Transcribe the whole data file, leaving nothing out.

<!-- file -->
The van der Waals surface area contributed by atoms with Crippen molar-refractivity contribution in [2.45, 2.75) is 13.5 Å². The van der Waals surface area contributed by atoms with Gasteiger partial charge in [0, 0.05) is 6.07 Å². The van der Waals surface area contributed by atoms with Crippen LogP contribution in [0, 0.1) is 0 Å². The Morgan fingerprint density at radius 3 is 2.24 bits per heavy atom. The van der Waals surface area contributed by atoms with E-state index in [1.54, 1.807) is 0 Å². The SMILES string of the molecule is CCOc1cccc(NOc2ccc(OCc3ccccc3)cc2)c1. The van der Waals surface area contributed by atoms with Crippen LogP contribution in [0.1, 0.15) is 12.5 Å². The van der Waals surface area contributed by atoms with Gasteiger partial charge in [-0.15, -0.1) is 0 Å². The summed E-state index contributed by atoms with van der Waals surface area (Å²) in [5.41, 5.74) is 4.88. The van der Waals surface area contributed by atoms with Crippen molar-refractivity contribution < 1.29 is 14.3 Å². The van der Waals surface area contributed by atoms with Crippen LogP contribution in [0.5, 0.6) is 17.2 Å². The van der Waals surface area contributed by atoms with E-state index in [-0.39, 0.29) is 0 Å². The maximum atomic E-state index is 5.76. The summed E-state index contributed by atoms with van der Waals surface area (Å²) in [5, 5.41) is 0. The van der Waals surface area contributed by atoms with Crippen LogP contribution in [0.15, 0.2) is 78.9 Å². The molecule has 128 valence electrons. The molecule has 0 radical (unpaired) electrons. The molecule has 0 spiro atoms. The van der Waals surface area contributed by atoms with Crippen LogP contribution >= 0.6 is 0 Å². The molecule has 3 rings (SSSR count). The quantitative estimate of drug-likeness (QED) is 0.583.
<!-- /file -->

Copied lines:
The van der Waals surface area contributed by atoms with Crippen molar-refractivity contribution in [2.45, 2.75) is 13.5 Å². The van der Waals surface area contributed by atoms with Gasteiger partial charge in [0, 0.05) is 6.07 Å². The van der Waals surface area contributed by atoms with Crippen LogP contribution in [0, 0.1) is 0 Å². The Morgan fingerprint density at radius 3 is 2.24 bits per heavy atom. The van der Waals surface area contributed by atoms with E-state index in [1.54, 1.807) is 0 Å². The SMILES string of the molecule is CCOc1cccc(NOc2ccc(OCc3ccccc3)cc2)c1. The van der Waals surface area contributed by atoms with Crippen LogP contribution in [0.1, 0.15) is 12.5 Å². The van der Waals surface area contributed by atoms with Gasteiger partial charge in [-0.15, -0.1) is 0 Å². The summed E-state index contributed by atoms with van der Waals surface area (Å²) in [5.41, 5.74) is 4.88. The van der Waals surface area contributed by atoms with Crippen molar-refractivity contribution < 1.29 is 14.3 Å². The van der Waals surface area contributed by atoms with Crippen LogP contribution in [0.5, 0.6) is 17.2 Å². The van der Waals surface area contributed by atoms with E-state index in [-0.39, 0.29) is 0 Å². The maximum atomic E-state index is 5.76. The summed E-state index contributed by atoms with van der Waals surface area (Å²) in [5, 5.41) is 0. The van der Waals surface area contributed by atoms with Crippen LogP contribution in [0.15, 0.2) is 78.9 Å². The molecule has 128 valence electrons. The molecule has 0 radical (unpaired) electrons. The molecule has 0 spiro atoms. The van der Waals surface area contributed by atoms with Crippen LogP contribution >= 0.6 is 0 Å². The molecule has 3 rings (SSSR count). The quantitative estimate of drug-likeness (QED) is 0.583.